• No need to filter, or worry about getting the plastic out. The bits will break down by sun, waves, and bacteria.

        Correct, but you forgot one thing which is more important -- consequence. When plastic broke down to plastic-derived chemicals [nationalgeographic.com], that is the real issue. You shouldn't just sit an way for plastic to degrade by itself if you could take it out before it becomes toxic to the ocean!

        • if you could take it out before it becomes toxic to the ocean!

          Before you get a chance to take 0.1% out, the other 99.9% will already have broken down. Like I said, if you want to do something about it, you have to stop the stuff getting into the ocean in the first place.

    • https://en.wikipedia.org/wiki/... [wikipedia.org]

      It's not collected in one area and the areas that are polluted are so large that we can't collect enough samples to say for certain how large they are. Estimates range from 700,000 square kilometres (270,000 sq mi) to more than 15,000,000 square kilometres (5,800,000 sq mi).

      Even if you could determine where it all was, filtering is not an option. It's not like mowing a lawn. Water moves. You can't filter one patch at a time. Even if you could, you'd be removing all of t

    • We are spreading basically food into diverse ecosystems all over the planet; eventually, that food source will find something that eats it easily, and therefore spreads to engulf the new food source. :)

      All we need is one good bacteria, and no more plastics.

  • by DeplorableCodeMonkey ( 4828467 ) on Friday April 21, 2017 @03:02PM (#54278339)

    Because the environmental movement has been anti-human for a long time and never concerned itself with pragmatism. Hence the knee-jerk hostility toward all--all--nuclear power, instead of saying we should make it safer as we invest in it. This issue is hard, but something governments can actually pursue aggressively without intruding hard into the economy. Simple solution: phase out disposable plastic as much as possible. Going to glass and aluminum will make soda too expensive for the poor? Good. Now we're tackling public healthcare-subsidized obesity at the same time.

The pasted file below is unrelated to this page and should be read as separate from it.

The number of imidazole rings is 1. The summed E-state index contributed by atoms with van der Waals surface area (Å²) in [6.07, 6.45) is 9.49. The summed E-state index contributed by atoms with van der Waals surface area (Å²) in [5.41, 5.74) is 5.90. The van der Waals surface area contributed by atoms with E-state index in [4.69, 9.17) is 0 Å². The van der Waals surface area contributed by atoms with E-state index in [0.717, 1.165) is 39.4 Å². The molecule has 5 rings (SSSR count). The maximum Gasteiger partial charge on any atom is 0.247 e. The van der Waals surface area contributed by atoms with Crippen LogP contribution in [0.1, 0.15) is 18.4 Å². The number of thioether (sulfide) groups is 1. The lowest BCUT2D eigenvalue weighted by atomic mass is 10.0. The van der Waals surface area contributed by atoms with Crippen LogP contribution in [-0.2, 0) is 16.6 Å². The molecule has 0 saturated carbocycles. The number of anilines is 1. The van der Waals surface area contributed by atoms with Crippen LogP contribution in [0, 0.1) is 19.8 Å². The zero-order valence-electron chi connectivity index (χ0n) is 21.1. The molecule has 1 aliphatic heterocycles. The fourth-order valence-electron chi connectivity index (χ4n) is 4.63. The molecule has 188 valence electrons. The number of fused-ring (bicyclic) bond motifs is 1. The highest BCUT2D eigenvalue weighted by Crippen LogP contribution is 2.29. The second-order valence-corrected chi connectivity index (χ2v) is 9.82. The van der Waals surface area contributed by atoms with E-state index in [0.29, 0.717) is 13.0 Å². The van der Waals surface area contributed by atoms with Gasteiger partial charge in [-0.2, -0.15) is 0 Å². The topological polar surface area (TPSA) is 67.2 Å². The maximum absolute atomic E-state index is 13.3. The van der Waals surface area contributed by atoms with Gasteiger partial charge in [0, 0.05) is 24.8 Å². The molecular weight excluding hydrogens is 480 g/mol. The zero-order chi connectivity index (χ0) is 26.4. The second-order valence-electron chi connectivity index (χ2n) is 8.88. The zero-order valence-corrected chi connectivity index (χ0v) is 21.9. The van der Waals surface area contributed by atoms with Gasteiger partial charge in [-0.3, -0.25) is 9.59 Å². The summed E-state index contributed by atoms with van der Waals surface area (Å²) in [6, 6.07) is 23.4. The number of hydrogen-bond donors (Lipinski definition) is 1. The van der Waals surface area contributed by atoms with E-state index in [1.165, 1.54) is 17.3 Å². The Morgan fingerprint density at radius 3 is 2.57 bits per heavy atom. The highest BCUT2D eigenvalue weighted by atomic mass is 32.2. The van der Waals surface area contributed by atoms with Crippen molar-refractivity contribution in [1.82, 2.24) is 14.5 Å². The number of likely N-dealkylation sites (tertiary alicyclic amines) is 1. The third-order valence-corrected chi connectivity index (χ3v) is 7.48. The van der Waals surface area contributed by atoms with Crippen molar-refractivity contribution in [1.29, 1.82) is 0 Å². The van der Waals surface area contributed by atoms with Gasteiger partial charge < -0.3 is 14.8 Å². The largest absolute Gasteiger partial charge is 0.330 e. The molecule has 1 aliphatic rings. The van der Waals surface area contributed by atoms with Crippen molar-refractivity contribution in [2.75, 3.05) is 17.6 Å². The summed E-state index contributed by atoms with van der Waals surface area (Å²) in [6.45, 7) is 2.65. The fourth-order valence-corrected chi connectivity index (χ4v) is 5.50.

• by Anonymous Coward on Friday April 21, 2017 @03:34PM (#54278593)

      Going to glass and aluminum will make soda too expensive for the poor? Good. Now we're tackling public healthcare-subsidized obesity at the same time.

      Back when sodas were sold in glass bottles, Coke (and their forgettable competitors) implemented a bottle buyback model so they could clean and re-use the bottles.

      Soda companies did not move from this model to thin plastic because plastic was cheaper, they moved away because of a germaphobic generation obsessed with discarding anything that might carry pathogens just to be safe. Faced with the widescale rejection of their bottle reclamation and re-use program, soda companies found the cheapest disposable resource, which was also a favorite of the sanitary dogma, plastic.

      Cans survived because even though there was also a can buyback process, the mechanism of opening a soda can is destructive and non-trivially reversible. Even the more extreme of the sterile fanatics could accept that melting tin or aluminum and recasting a new can would be destructive enough to kill any bacteria from prior human contact.

      • by swb ( 14022 )

        I remember those 16 oz returnable bottles and how carrying two 8 packs back to the dorm two blocks damn near killed my hands they were so heavy.